Feldenkrais at the BKA Summer School

Andrea Hallam talks about Feldenkrais
Andrea will be leading two practical sessions on Feldenkrais at the BKA Summer School 2016.

I always have trouble saying what Feldenkrais “is” (I wish I could put it shortly and succinctly!).

Basically, it’s using movement as a tool to heighten awareness. Its effects are potentially far-reaching and profound, as written about so beautifully by Norman Doidge in his new book. (Feldenkrais people say that it’s the best writing on Feldenkrais there is).

Would it be OK if I tell you about my encounter with it…something of what the Feldenkrais Method is to me personally?

I originally came to Feldenkrais through a back problem. After months of physiotherapy and expert care at one of the best clinics in NYC, the experts admitted there was nothing more they could do and recommended Feldenkrais “because it addresses the nervous system”. Long story short, after the very first lesson, when I didn’t have the faintest clue about what it was, if I was “doing it right”, I felt immense relief. I continued and the more I did, the better I felt, especially my back which had become a kind of obsession by then.

I soon noticed another very welcome and surprising effect…it improved my violin playing immensely!! I felt a visceral, physical pleasure and ease that I had never known. I also became much more creative in my practice, coming up with all sorts of new ideas no teacher had ever taught me. As long as I did a Feldenkrais lesson before I played, I was (still am) guaranteed to have a rewarding, creative, productive practice session. It just became so fun!

Last season the manager of the contemporary music group I play with in Israel offered me a solo on viola by the Argentinian composer Matalon. I immediately agreed. When the score arrived I nearly had a heart attack! It was BY FAR the most technically difficult piece I had ever taken on- 40 minutes of unbroken, solo, virtuosic writing, on VIOLA! (I’ve played a lot of the major violin and chamber music repertoire and this was another story). It also included extra-musical, coordination demands such as co-ordinating the music with a silent documentary film by Luis Bunuel with subtitle cues in French and using a foot pedal for electronic effects.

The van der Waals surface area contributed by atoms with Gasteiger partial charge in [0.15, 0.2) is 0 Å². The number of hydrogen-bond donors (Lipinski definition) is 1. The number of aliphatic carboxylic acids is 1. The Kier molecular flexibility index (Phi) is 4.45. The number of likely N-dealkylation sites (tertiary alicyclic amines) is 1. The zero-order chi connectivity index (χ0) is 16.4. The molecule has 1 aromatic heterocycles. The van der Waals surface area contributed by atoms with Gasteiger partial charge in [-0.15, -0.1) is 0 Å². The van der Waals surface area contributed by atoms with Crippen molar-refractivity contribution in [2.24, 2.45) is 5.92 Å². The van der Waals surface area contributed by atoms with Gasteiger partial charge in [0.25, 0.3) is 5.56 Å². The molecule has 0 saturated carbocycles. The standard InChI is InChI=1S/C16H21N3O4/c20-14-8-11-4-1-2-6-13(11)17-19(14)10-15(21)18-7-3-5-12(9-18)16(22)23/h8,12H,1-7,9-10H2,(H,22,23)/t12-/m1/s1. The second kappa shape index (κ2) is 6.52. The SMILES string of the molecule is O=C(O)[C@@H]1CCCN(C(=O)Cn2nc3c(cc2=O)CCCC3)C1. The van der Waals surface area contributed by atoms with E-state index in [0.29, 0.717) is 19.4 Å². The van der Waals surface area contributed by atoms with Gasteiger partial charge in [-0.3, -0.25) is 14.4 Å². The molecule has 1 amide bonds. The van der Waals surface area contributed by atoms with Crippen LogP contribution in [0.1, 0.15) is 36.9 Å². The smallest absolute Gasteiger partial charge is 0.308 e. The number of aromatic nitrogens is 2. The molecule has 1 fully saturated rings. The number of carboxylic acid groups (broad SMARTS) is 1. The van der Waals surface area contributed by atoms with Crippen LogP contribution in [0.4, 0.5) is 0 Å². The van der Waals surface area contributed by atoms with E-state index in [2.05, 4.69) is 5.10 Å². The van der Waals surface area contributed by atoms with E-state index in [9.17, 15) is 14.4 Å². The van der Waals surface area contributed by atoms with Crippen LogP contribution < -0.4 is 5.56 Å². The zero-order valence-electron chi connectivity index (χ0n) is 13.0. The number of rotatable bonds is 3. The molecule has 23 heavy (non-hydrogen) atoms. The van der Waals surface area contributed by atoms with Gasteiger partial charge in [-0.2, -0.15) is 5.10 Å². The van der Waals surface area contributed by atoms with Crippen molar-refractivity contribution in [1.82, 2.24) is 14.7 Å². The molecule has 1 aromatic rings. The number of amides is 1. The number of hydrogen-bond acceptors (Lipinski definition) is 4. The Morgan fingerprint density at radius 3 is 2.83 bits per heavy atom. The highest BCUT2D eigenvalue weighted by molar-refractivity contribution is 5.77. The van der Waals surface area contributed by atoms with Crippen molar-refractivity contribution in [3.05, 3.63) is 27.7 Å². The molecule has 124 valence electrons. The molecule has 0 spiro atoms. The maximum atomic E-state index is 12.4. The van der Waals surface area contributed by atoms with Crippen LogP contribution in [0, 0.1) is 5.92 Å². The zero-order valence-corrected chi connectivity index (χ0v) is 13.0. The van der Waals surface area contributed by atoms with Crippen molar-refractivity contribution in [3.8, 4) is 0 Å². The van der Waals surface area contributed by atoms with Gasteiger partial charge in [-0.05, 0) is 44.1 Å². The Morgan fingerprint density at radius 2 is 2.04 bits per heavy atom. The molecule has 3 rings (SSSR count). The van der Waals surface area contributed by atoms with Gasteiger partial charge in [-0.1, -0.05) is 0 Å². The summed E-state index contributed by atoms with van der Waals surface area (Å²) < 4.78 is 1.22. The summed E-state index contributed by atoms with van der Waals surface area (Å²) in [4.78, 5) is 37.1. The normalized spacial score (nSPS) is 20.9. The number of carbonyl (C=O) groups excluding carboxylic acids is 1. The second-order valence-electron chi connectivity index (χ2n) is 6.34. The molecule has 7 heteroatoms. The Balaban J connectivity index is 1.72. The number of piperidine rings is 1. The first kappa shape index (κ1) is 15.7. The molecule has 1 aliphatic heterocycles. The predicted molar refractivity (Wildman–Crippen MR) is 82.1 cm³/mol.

If it wasn’t for Feldenkrais I have no idea how I would have done it!

Feldenkrais gave me a way of working, of “organic learning”, that helped me every step of the way. I promised myself I would feel no stress, keep everything easy. If I detected the slightest change in quality in my work (stress) I would take a different approach. I found innovative ways to build it up gradually and in the end, the performance was a great success- all with minimum stress! It was definitely a first for me and showed me what’s possible.

I still do a Feldenkrais lesson every day if I can. It has such a spurring effect on my work and everything I do, including parenting. I’ve definitely learned more about violin playing from Feldenkrais than any of my teachers, great though they were. There’s just no substitute for feeling it yourself and that kind of integration that’s only possible through this kind of learning, which is in common with Kodály’s method. “Listen” is the key verb used throughout an ATM. It’s another way to train listening.

Here is a link to a TED talk by a fellow student, Dorit, from my training, with some footage of our teacher, Eilat Almagor working with a toddler. I find it a cute and inspiring presentation:

A Feldenkrais Lesson for the Beginner Scientist: Professor Dorit Aharonov at TEDxJaffa

As many of us spend a great deal of time sitting, either as professional musicians, working at a computer or travelling, I think these lessons can be directly relevant to everybody.